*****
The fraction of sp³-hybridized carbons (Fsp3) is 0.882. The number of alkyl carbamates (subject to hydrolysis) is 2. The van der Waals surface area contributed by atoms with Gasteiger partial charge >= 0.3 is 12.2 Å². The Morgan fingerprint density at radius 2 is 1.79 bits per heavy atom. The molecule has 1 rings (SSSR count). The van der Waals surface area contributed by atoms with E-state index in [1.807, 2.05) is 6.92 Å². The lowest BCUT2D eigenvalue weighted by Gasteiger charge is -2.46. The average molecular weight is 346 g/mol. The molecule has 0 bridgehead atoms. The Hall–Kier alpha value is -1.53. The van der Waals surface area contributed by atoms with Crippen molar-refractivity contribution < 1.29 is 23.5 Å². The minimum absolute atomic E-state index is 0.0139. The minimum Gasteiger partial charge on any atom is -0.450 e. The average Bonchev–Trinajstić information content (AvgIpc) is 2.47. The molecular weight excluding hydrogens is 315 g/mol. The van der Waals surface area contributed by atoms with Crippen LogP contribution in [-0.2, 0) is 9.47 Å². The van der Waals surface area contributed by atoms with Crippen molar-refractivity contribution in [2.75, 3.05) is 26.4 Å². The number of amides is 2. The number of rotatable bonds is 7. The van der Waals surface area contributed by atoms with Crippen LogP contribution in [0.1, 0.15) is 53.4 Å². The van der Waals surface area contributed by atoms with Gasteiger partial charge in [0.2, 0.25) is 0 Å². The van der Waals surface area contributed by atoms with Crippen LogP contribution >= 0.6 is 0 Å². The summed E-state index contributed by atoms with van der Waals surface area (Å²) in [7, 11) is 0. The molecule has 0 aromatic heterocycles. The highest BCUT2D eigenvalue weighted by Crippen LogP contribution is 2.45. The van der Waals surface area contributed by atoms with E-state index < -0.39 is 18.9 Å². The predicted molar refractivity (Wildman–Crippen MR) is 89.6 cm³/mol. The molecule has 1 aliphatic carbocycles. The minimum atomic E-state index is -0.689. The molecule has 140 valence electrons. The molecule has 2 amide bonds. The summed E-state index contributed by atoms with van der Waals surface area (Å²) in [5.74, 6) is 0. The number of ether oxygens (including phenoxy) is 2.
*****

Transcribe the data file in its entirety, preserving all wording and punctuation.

The fraction of sp³-hybridized carbons (Fsp3) is 0.882. The number of alkyl carbamates (subject to hydrolysis) is 2. The van der Waals surface area contributed by atoms with Gasteiger partial charge >= 0.3 is 12.2 Å². The Morgan fingerprint density at radius 2 is 1.79 bits per heavy atom. The molecule has 1 rings (SSSR count). The van der Waals surface area contributed by atoms with E-state index in [1.807, 2.05) is 6.92 Å². The lowest BCUT2D eigenvalue weighted by Gasteiger charge is -2.46. The average molecular weight is 346 g/mol. The molecule has 0 bridgehead atoms. The Hall–Kier alpha value is -1.53. The van der Waals surface area contributed by atoms with Crippen molar-refractivity contribution < 1.29 is 23.5 Å². The minimum absolute atomic E-state index is 0.0139. The minimum Gasteiger partial charge on any atom is -0.450 e. The average Bonchev–Trinajstić information content (AvgIpc) is 2.47. The molecular weight excluding hydrogens is 315 g/mol. The van der Waals surface area contributed by atoms with Crippen LogP contribution in [-0.2, 0) is 9.47 Å². The van der Waals surface area contributed by atoms with Crippen molar-refractivity contribution in [2.75, 3.05) is 26.4 Å². The number of amides is 2. The number of rotatable bonds is 7. The van der Waals surface area contributed by atoms with Crippen LogP contribution in [0.1, 0.15) is 53.4 Å². The van der Waals surface area contributed by atoms with Gasteiger partial charge in [0.2, 0.25) is 0 Å². The van der Waals surface area contributed by atoms with Crippen LogP contribution >= 0.6 is 0 Å². The summed E-state index contributed by atoms with van der Waals surface area (Å²) in [7, 11) is 0. The molecule has 0 aromatic heterocycles. The highest BCUT2D eigenvalue weighted by Crippen LogP contribution is 2.45. The van der Waals surface area contributed by atoms with E-state index < -0.39 is 18.9 Å². The predicted molar refractivity (Wildman–Crippen MR) is 89.6 cm³/mol. The molecule has 1 aliphatic carbocycles. The minimum atomic E-state index is -0.689. The molecule has 140 valence electrons. The molecule has 2 amide bonds. The summed E-state index contributed by atoms with van der Waals surface area (Å²) in [5.74, 6) is 0. The number of ether oxygens (including phenoxy) is 2.